When King was killed, he was forming an interracial army of poor whites, Hispanics, Native Americans and blacks to camp out on the Mall in Washington and demand that Congress stop funding the Vietnam War and fight poverty instead. He was going to demand a $12 billion Economic Bill of Rights to guarantee jobs for the able-bodied, income to those unable to work and an end to housing discrimination.
Images of King speaking out on behalf of poor white people would have sent a powerful signal to alienated whites who were starting to flock to the Republican Party, Barber says.
“You wouldn’t have had the ability to split poor whites and blacks, because the Poor People’s Campaign would have brought them together,” he says. “You wouldn’t have gotten a Nixon and a Reagan.”
You wouldn’t have gotten five more years of Vietnam, either, another historian says.
King was assassinated exactly one year to the day after he delivered a speech opposing the Vietnam War. It was one of the most unpopular decisions he ever made. President Lyndon B. Johnson abandoned him, and many black and white allies denounced him.
King’s anti-war speech, though, won him new fans in the growing anti-war movement — which was bolstered even more when Robert Kennedy began to oppose the Vietnam War.
King could have saved thousands of lives in Vietnam, had Kennedy, who was running for president in 1968, also survived, says Benedict Giamo, associate professor of American Studies at the University of Notre Dame.
“I think it would have been a quicker end to the Vietnam War with a coalition of MLK and RKF,” says Giamo, who teaches a course called “Witnessing the Sixties.” “As we know, from ’68 to ’73, you had close to 25,000 more deaths in Vietnam.”
King’s anti-war speech was prophetic. The United States gradually turned against the Vietnam War, and today it is seen as a major blunder. And King’s Vietnam speech is seen as one of his finest moments.
He would have been pushed aside by blacks and whites
Historians get nostalgic about King’s Poor People’s Campaign, but for many who were involved in his last crusade, there is little nostalgia. Many were exhausted by 1968, and some of his close aides didn’t support it.
“Even the staff people weren’t that enthusiastic,” says Bernard Lafayette, who was a close friend of King and the national coordinator for the campaign, which was led by the Southern Christian Leadership Conference.
“The enthusiasm that should have been there was not there,” he says. “It seemed so hopeless. How do you help poor people?”
The nation is still trying to figure that out. The Poor People’s Campaign ended in June, when police closed down a camp that had been set up by demonstrators near the Lincoln Memorial, and arrested those who resisted.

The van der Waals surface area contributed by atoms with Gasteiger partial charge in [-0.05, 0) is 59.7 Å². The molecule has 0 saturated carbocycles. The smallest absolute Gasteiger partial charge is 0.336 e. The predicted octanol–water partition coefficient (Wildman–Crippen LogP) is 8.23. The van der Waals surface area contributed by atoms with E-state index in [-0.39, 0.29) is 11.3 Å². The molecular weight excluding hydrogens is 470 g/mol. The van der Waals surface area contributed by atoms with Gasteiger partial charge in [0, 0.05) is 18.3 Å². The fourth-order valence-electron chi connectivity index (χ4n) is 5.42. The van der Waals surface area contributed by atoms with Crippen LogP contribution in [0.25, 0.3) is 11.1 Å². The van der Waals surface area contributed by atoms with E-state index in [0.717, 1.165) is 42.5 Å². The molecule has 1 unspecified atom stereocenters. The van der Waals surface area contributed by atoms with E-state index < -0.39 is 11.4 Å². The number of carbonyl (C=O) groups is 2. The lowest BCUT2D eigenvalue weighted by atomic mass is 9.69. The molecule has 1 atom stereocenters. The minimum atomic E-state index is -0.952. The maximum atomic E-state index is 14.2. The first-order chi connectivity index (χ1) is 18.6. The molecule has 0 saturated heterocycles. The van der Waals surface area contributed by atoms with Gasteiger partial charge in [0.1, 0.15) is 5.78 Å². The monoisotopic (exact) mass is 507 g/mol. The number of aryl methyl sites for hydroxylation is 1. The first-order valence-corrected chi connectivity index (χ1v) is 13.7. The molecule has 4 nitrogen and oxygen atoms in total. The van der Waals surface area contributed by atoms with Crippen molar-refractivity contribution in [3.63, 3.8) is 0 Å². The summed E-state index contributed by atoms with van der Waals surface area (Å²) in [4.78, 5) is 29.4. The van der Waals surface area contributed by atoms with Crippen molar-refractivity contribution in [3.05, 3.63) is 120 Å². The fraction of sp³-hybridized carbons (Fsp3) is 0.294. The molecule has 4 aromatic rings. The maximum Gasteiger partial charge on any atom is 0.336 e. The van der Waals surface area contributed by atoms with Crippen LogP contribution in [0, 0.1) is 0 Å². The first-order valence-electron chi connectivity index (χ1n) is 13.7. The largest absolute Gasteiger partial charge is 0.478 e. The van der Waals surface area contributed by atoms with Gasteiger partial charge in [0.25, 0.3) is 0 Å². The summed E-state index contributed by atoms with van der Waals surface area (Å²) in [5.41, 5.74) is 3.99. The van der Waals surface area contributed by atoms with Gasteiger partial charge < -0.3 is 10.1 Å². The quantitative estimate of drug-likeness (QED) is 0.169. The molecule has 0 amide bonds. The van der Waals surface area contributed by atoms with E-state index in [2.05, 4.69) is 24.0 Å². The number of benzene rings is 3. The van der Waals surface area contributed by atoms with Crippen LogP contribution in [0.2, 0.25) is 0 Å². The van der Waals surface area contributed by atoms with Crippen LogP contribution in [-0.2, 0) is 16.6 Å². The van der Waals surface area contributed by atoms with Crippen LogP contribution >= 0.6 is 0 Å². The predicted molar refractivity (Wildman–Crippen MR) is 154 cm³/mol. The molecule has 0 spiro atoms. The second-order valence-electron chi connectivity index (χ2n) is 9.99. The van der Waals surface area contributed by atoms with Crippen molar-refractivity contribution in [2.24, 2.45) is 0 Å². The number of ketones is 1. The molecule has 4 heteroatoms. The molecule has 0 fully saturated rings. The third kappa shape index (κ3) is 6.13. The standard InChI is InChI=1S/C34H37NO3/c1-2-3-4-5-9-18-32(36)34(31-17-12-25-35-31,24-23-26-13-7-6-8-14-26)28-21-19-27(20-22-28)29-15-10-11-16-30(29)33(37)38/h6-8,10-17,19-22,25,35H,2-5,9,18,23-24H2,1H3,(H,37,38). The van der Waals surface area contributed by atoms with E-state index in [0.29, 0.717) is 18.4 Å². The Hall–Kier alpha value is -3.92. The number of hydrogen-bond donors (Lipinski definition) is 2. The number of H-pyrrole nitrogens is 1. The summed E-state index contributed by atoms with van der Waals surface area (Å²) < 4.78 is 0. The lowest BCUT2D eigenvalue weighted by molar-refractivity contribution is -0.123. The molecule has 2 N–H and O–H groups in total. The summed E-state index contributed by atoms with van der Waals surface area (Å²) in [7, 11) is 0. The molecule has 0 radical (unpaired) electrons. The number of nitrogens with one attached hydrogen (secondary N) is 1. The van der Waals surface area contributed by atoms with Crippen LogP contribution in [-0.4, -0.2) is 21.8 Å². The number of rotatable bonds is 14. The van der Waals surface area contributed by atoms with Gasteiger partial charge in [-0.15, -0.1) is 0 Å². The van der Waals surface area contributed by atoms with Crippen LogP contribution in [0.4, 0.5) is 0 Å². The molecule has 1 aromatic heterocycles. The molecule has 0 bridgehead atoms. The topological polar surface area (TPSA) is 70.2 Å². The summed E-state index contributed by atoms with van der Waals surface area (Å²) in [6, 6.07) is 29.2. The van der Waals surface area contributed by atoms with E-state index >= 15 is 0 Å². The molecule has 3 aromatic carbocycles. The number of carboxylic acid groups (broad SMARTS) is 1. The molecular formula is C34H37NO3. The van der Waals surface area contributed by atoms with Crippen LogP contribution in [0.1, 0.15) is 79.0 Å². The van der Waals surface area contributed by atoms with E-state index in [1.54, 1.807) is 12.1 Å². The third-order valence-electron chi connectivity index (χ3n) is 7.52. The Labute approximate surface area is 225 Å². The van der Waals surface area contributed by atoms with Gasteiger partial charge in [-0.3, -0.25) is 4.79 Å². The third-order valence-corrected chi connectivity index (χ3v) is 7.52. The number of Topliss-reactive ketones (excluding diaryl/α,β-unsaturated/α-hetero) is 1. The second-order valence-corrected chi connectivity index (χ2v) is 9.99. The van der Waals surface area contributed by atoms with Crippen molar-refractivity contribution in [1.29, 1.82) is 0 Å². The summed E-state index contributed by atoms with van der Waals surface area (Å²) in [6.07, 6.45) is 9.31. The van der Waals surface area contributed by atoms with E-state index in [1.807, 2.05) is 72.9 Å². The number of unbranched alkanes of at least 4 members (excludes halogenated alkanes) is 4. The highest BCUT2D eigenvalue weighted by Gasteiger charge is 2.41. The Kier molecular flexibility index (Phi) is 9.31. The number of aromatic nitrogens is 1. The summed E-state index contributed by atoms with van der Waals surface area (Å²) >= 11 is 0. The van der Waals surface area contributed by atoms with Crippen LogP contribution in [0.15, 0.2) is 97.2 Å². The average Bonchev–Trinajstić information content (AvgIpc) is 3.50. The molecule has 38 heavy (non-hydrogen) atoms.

Almost everything that happened to the Poor People’s Campaign would have happened even if King had been there — and it would have “hurt King’s stature tremendously,” says Jerald Podair, a history professor at Lawrence University in Appleton, Wisconsin, and author of “Bayard Rustin: American Dreamer.”
“He was going to lose the white working class to Nixon and Reagan no matter what,” Podair says. “He was assassinated in April, and only six months later Nixon was elected.”
King’s economic message would have been just as controversial in the 1970s as his racial message was in the 1960s, Podair says.
King had evolved to become a “democratic socialist” much like Bernie Sanders is today, Podair says. He would have pushed for a government-run national health program, a national jobs program and a guaranteed income for Americans.
Maybe that resonates with those who voted for Sanders when he ran for president in 2016. But that kind of economic message would not have gained traction in the ’70s and ’80s, Podair says.
Those years were marked by recessions, cutbacks in government services and the rising popularity of a neoliberal economic message that said the best way to stimulate the economy is not to help the poor but to cut taxes for the rich, Podair says.
King would have been engulfed by the white backlash, Podair says.
“He was a martyr, so even white conservatives have a different view of him now. But had he lived, they would have been saying some nasty things about him. They would have called him a socialist, a Marxist or a communist.”
Black militants were already calling King nasty names when he was assassinated. They were dismissing his nonviolent philosophy as naive, too passive. That would have continued had he survived, some say.
Images of nonviolent black marchers singing “We Shall Overcome” while getting beaten didn’t seize the imagination of many blacks anymore. But pictures of Black Panther leaders clad in leather jackets while toting guns did.
King couldn’t stop the rise of black militancy. Perhaps he could have redirected some of its energy, but too much anger was building, says Giamo, from Notre Dame.